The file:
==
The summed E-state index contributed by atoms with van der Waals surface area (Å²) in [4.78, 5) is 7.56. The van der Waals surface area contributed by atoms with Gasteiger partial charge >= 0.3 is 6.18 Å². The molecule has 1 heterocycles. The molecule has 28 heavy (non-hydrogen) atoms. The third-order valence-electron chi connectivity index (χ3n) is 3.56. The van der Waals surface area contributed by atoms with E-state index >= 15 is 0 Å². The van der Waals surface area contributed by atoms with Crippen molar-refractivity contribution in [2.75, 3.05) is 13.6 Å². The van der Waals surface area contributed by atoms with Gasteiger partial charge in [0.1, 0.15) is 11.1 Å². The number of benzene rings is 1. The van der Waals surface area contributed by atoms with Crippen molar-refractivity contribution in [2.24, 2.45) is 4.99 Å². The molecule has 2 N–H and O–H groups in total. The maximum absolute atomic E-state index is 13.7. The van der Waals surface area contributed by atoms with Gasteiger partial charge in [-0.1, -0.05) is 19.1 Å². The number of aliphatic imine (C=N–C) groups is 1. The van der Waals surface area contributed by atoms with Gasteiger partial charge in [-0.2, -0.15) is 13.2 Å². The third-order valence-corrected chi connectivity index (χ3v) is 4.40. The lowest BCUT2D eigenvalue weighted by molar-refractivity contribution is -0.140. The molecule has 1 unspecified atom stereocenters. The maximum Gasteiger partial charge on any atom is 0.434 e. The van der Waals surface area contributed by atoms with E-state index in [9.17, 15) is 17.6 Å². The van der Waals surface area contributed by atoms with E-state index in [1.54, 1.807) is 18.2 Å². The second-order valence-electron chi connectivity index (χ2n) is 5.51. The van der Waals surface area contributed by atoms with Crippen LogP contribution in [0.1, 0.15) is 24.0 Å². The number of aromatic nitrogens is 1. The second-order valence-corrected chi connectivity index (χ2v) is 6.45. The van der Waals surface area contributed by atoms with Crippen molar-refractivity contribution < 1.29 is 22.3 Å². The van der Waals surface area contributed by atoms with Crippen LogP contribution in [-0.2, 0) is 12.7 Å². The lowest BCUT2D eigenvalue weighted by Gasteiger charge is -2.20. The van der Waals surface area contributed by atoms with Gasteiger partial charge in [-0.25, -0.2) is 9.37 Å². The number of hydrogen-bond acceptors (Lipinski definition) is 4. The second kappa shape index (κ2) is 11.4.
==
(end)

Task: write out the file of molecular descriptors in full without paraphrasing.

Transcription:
The summed E-state index contributed by atoms with van der Waals surface area (Å²) in [4.78, 5) is 7.56. The van der Waals surface area contributed by atoms with Gasteiger partial charge >= 0.3 is 6.18 Å². The molecule has 1 heterocycles. The molecule has 28 heavy (non-hydrogen) atoms. The third-order valence-electron chi connectivity index (χ3n) is 3.56. The van der Waals surface area contributed by atoms with E-state index >= 15 is 0 Å². The van der Waals surface area contributed by atoms with Crippen molar-refractivity contribution in [2.75, 3.05) is 13.6 Å². The van der Waals surface area contributed by atoms with Gasteiger partial charge in [0.1, 0.15) is 11.1 Å². The number of benzene rings is 1. The van der Waals surface area contributed by atoms with Crippen molar-refractivity contribution in [2.24, 2.45) is 4.99 Å². The molecule has 2 N–H and O–H groups in total. The maximum absolute atomic E-state index is 13.7. The van der Waals surface area contributed by atoms with Gasteiger partial charge in [-0.1, -0.05) is 19.1 Å². The number of aliphatic imine (C=N–C) groups is 1. The van der Waals surface area contributed by atoms with Gasteiger partial charge in [-0.2, -0.15) is 13.2 Å². The third-order valence-corrected chi connectivity index (χ3v) is 4.40. The lowest BCUT2D eigenvalue weighted by molar-refractivity contribution is -0.140. The molecule has 1 unspecified atom stereocenters. The maximum Gasteiger partial charge on any atom is 0.434 e. The van der Waals surface area contributed by atoms with E-state index in [9.17, 15) is 17.6 Å². The van der Waals surface area contributed by atoms with E-state index in [1.54, 1.807) is 18.2 Å². The second-order valence-electron chi connectivity index (χ2n) is 5.51. The van der Waals surface area contributed by atoms with Crippen LogP contribution in [0.1, 0.15) is 24.0 Å². The number of aromatic nitrogens is 1. The second-order valence-corrected chi connectivity index (χ2v) is 6.45. The van der Waals surface area contributed by atoms with Crippen molar-refractivity contribution < 1.29 is 22.3 Å². The van der Waals surface area contributed by atoms with Crippen LogP contribution in [-0.2, 0) is 12.7 Å². The lowest BCUT2D eigenvalue weighted by Gasteiger charge is -2.20. The van der Waals surface area contributed by atoms with Gasteiger partial charge in [-0.25, -0.2) is 9.37 Å². The number of hydrogen-bond acceptors (Lipinski definition) is 4. The second kappa shape index (κ2) is 11.4.